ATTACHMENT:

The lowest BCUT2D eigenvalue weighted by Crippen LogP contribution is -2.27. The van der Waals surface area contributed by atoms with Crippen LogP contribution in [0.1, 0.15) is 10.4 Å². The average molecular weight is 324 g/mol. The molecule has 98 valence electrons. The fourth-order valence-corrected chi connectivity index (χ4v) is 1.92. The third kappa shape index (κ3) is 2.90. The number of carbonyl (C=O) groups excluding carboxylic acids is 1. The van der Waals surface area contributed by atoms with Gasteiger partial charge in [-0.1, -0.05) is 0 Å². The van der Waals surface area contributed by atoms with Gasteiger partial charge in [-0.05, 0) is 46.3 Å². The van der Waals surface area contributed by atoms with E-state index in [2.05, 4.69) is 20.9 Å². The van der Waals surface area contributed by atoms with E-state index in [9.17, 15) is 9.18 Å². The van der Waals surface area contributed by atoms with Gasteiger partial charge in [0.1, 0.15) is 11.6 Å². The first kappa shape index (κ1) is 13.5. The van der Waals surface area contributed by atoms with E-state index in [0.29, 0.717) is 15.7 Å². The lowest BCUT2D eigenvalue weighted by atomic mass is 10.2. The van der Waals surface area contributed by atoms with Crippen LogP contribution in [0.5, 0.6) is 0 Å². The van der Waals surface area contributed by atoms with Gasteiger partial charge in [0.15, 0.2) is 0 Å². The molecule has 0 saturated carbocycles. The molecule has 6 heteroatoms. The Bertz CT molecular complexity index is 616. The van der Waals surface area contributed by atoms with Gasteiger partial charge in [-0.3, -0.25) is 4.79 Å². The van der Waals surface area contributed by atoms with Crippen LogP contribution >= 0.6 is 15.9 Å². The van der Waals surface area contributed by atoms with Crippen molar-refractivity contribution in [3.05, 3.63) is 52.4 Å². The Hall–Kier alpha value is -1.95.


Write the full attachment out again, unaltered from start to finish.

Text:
The lowest BCUT2D eigenvalue weighted by Crippen LogP contribution is -2.27. The van der Waals surface area contributed by atoms with Crippen LogP contribution in [0.1, 0.15) is 10.4 Å². The average molecular weight is 324 g/mol. The molecule has 98 valence electrons. The fourth-order valence-corrected chi connectivity index (χ4v) is 1.92. The third kappa shape index (κ3) is 2.90. The number of carbonyl (C=O) groups excluding carboxylic acids is 1. The van der Waals surface area contributed by atoms with Gasteiger partial charge in [-0.1, -0.05) is 0 Å². The van der Waals surface area contributed by atoms with Gasteiger partial charge in [-0.05, 0) is 46.3 Å². The van der Waals surface area contributed by atoms with E-state index in [2.05, 4.69) is 20.9 Å². The van der Waals surface area contributed by atoms with E-state index in [9.17, 15) is 9.18 Å². The van der Waals surface area contributed by atoms with Gasteiger partial charge in [0.1, 0.15) is 11.6 Å². The first kappa shape index (κ1) is 13.5. The van der Waals surface area contributed by atoms with E-state index in [0.29, 0.717) is 15.7 Å². The lowest BCUT2D eigenvalue weighted by atomic mass is 10.2. The van der Waals surface area contributed by atoms with Crippen LogP contribution in [0.5, 0.6) is 0 Å². The van der Waals surface area contributed by atoms with Gasteiger partial charge in [0.15, 0.2) is 0 Å². The molecule has 0 saturated carbocycles. The molecule has 6 heteroatoms. The Bertz CT molecular complexity index is 616. The van der Waals surface area contributed by atoms with Gasteiger partial charge in [-0.3, -0.25) is 4.79 Å². The van der Waals surface area contributed by atoms with Crippen LogP contribution >= 0.6 is 15.9 Å². The van der Waals surface area contributed by atoms with Crippen molar-refractivity contribution in [3.05, 3.63) is 52.4 Å². The Hall–Kier alpha value is -1.95.